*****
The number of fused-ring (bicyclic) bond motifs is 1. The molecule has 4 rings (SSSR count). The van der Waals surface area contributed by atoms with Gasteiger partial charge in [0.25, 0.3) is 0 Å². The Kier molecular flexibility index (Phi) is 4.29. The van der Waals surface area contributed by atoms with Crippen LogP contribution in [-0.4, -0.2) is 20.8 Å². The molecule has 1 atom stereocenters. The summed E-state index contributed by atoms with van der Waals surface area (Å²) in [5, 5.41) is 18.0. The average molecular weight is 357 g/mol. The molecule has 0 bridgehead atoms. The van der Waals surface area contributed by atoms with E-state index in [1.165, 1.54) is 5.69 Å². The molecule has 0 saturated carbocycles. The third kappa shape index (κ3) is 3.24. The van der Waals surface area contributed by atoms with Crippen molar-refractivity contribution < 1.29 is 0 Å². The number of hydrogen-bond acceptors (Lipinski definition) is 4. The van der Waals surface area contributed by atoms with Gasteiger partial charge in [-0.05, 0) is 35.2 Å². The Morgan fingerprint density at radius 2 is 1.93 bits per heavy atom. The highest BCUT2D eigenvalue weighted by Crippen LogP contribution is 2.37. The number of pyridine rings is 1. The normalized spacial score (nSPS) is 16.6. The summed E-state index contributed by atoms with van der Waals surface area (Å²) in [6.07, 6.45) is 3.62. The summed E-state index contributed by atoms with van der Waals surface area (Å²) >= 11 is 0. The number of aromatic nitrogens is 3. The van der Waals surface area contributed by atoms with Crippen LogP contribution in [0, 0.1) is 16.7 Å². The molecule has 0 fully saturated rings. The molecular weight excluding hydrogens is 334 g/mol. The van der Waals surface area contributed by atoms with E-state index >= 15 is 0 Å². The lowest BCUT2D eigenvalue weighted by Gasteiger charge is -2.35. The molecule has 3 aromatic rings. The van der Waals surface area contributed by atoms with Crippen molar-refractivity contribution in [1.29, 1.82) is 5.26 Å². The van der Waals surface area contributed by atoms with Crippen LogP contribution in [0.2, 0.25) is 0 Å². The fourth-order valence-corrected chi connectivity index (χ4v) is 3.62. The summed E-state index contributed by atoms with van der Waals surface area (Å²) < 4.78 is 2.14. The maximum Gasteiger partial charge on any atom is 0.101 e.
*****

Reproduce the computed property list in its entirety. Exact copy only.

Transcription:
The number of fused-ring (bicyclic) bond motifs is 1. The molecule has 4 rings (SSSR count). The van der Waals surface area contributed by atoms with Gasteiger partial charge in [0.25, 0.3) is 0 Å². The Kier molecular flexibility index (Phi) is 4.29. The van der Waals surface area contributed by atoms with Crippen LogP contribution in [-0.4, -0.2) is 20.8 Å². The molecule has 1 atom stereocenters. The summed E-state index contributed by atoms with van der Waals surface area (Å²) in [5, 5.41) is 18.0. The average molecular weight is 357 g/mol. The molecule has 0 bridgehead atoms. The van der Waals surface area contributed by atoms with E-state index in [1.165, 1.54) is 5.69 Å². The molecule has 0 saturated carbocycles. The third kappa shape index (κ3) is 3.24. The van der Waals surface area contributed by atoms with Crippen molar-refractivity contribution < 1.29 is 0 Å². The number of hydrogen-bond acceptors (Lipinski definition) is 4. The van der Waals surface area contributed by atoms with Gasteiger partial charge in [-0.05, 0) is 35.2 Å². The Morgan fingerprint density at radius 2 is 1.93 bits per heavy atom. The highest BCUT2D eigenvalue weighted by Crippen LogP contribution is 2.37. The number of pyridine rings is 1. The normalized spacial score (nSPS) is 16.6. The summed E-state index contributed by atoms with van der Waals surface area (Å²) in [6.07, 6.45) is 3.62. The summed E-state index contributed by atoms with van der Waals surface area (Å²) >= 11 is 0. The number of aromatic nitrogens is 3. The van der Waals surface area contributed by atoms with Crippen LogP contribution in [0, 0.1) is 16.7 Å². The molecule has 0 fully saturated rings. The molecular weight excluding hydrogens is 334 g/mol. The van der Waals surface area contributed by atoms with E-state index >= 15 is 0 Å². The lowest BCUT2D eigenvalue weighted by Gasteiger charge is -2.35. The molecule has 3 aromatic rings. The van der Waals surface area contributed by atoms with Crippen molar-refractivity contribution in [1.29, 1.82) is 5.26 Å². The van der Waals surface area contributed by atoms with Crippen LogP contribution in [0.2, 0.25) is 0 Å². The fourth-order valence-corrected chi connectivity index (χ4v) is 3.62. The summed E-state index contributed by atoms with van der Waals surface area (Å²) < 4.78 is 2.14. The maximum Gasteiger partial charge on any atom is 0.101 e.